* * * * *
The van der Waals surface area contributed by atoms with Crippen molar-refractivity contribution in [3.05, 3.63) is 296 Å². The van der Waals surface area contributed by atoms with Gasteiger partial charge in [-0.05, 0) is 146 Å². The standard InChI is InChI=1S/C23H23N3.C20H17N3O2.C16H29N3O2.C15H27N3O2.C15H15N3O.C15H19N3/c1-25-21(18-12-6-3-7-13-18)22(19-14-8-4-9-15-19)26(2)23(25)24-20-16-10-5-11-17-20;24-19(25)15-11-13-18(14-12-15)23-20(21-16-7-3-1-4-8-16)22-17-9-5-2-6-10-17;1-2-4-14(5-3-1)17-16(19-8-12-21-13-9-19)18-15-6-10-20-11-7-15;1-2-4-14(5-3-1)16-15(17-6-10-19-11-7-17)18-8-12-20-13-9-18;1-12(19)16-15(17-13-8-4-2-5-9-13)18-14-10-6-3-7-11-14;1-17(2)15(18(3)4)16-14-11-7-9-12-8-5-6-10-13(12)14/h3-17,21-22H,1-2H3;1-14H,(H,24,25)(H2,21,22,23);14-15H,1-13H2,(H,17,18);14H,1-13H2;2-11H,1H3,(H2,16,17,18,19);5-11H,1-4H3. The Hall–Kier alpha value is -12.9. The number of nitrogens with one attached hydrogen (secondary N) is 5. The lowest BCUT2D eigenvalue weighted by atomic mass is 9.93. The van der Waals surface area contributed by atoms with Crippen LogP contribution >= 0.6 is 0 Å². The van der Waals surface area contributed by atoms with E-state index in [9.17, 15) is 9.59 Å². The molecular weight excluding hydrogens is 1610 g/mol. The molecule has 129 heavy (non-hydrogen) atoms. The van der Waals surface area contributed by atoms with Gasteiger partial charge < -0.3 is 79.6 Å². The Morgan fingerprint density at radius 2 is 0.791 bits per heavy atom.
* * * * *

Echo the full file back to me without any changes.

The van der Waals surface area contributed by atoms with Crippen molar-refractivity contribution in [3.05, 3.63) is 296 Å². The van der Waals surface area contributed by atoms with Gasteiger partial charge in [-0.05, 0) is 146 Å². The standard InChI is InChI=1S/C23H23N3.C20H17N3O2.C16H29N3O2.C15H27N3O2.C15H15N3O.C15H19N3/c1-25-21(18-12-6-3-7-13-18)22(19-14-8-4-9-15-19)26(2)23(25)24-20-16-10-5-11-17-20;24-19(25)15-11-13-18(14-12-15)23-20(21-16-7-3-1-4-8-16)22-17-9-5-2-6-10-17;1-2-4-14(5-3-1)17-16(19-8-12-21-13-9-19)18-15-6-10-20-11-7-15;1-2-4-14(5-3-1)16-15(17-6-10-19-11-7-17)18-8-12-20-13-9-18;1-12(19)16-15(17-13-8-4-2-5-9-13)18-14-10-6-3-7-11-14;1-17(2)15(18(3)4)16-14-11-7-9-12-8-5-6-10-13(12)14/h3-17,21-22H,1-2H3;1-14H,(H,24,25)(H2,21,22,23);14-15H,1-13H2,(H,17,18);14H,1-13H2;2-11H,1H3,(H2,16,17,18,19);5-11H,1-4H3. The Hall–Kier alpha value is -12.9. The number of nitrogens with one attached hydrogen (secondary N) is 5. The lowest BCUT2D eigenvalue weighted by atomic mass is 9.93. The van der Waals surface area contributed by atoms with Crippen LogP contribution >= 0.6 is 0 Å². The van der Waals surface area contributed by atoms with E-state index in [9.17, 15) is 9.59 Å². The molecular weight excluding hydrogens is 1610 g/mol. The molecule has 129 heavy (non-hydrogen) atoms. The van der Waals surface area contributed by atoms with Gasteiger partial charge < -0.3 is 79.6 Å². The Morgan fingerprint density at radius 2 is 0.791 bits per heavy atom.